OB:

Did the book change significantly from when you first starting working on it to the final version? How long did the project take from start to finish?

KG:

The actual writing did not take long, once I researched the “celebrities” and made a selection of their most ridiculous statements. The problem was always an embarrassment of riches, and as current events show, there is no end to rightwing lunacy. It is the gift that keeps on giving. If I were to update it, I would, of course, add Dick Cheney, Mike Huckabee, Marco Rubio, Rand Paul, Lindsay Graham, John McCain, etc. And I have already been urged to do an all-Canadian volume.

OB:

What do you need in order to write — in terms of space, food, rituals, writing instruments?

KG:

I do not have a definite or unvarying routine, ritual, time, or space for writing. I go by inspiration, and that can come in many ways — from reading a wonderful writer or watching a film or studying a painting. It really depends on the subject and my motive for writing. I almost always write in my office in my apartment, where I have a vast library. I now also almost always create directly on my computer, which makes editing easy and quick.

OB:

What do you do if you're feeling discouraged during the writing process? Do you have a method of coping with the difficult points in your projects?

KG:

I am not easily discouraged during the writing process. My problem is that once I am inspired, I write very quickly, with very little substantial editing required — at least when the poems are successful. My poems usually go through only a single revision because I try them out first on excellent other poet/editors, such as Elana Wolff and Allan Briesmaster. My other problem is that I live in Mississauga, which is not exactly a Literary Wonderland, so I rarely attend poetry readings elsewhere and do not have a wide literary network.

OB:

What defines a great book, in your opinion? Tell us about one or two books you consider to be truly great books.

KG:

I don’t believe you can define a great book or a great anything else. Any real work of art makes its own path, which means that it challenges conventions or expectations. However, in my case, a great book would be one that spurs my own imagination, satisfies my curiosity, makes my spine tingle, makes me wish that I had created it. I respond to different great books differently, so I cannot define greatness. Besides, definitions are the business of philosophers, not creative writers.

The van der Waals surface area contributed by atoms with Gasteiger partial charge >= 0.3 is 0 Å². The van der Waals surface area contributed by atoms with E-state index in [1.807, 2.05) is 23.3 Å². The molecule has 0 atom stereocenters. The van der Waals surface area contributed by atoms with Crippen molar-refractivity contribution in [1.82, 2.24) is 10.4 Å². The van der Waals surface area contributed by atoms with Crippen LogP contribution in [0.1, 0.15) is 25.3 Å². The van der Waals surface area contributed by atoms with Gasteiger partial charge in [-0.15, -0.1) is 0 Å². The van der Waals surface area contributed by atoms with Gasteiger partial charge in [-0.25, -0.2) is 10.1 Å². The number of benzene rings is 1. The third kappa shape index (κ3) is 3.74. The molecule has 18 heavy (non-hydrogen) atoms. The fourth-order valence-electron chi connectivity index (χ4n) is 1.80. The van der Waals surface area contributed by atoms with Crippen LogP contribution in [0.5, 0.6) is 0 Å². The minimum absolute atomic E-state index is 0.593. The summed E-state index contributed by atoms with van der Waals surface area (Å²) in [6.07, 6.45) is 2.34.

OB:

What are you working on now?

KG:

In terms of poetry, I am awaiting publication of Georgia and Alfred from Quattro, so this is already a fait accompli because it is actually coming out just a month or two ahead of Accidental Genius. Georgia and Alfred deals with the personalities, sexuality, and art of O’Keeffe and Stieglitz, and the poems in it are usually leaner and tighter than the ones I normally write. However, yet again, I experiment with personae and voice. I am currently working on a second collection of Armenian poems to follow my first, Children of Ararat. I think of myself as a lyric poet of melancholy, and I strongly believe in the oral nature of poetry rather than as something for the library or academic forum. My tone is predominantly elegiac in these poems in progress, but I also experiment with form, following, for example, Anne Carson, Paul Violi, Adrienne Rich, or even Gertrude Stein in one instance.


Keith Garebian is a widely published, award-winning author of non-fiction and poetry, who lives in Mississauga, Ontario. Of his 19 books to date, five are of poetry, including Frida: Paint Me As A Volcano (Buschek), Blue: The Derek Jarman Poems (Signature), Children of Ararat (Frontenac) and Moon on Wild Grasses (Guernica), for which he supplied the cover paintings and illustrations.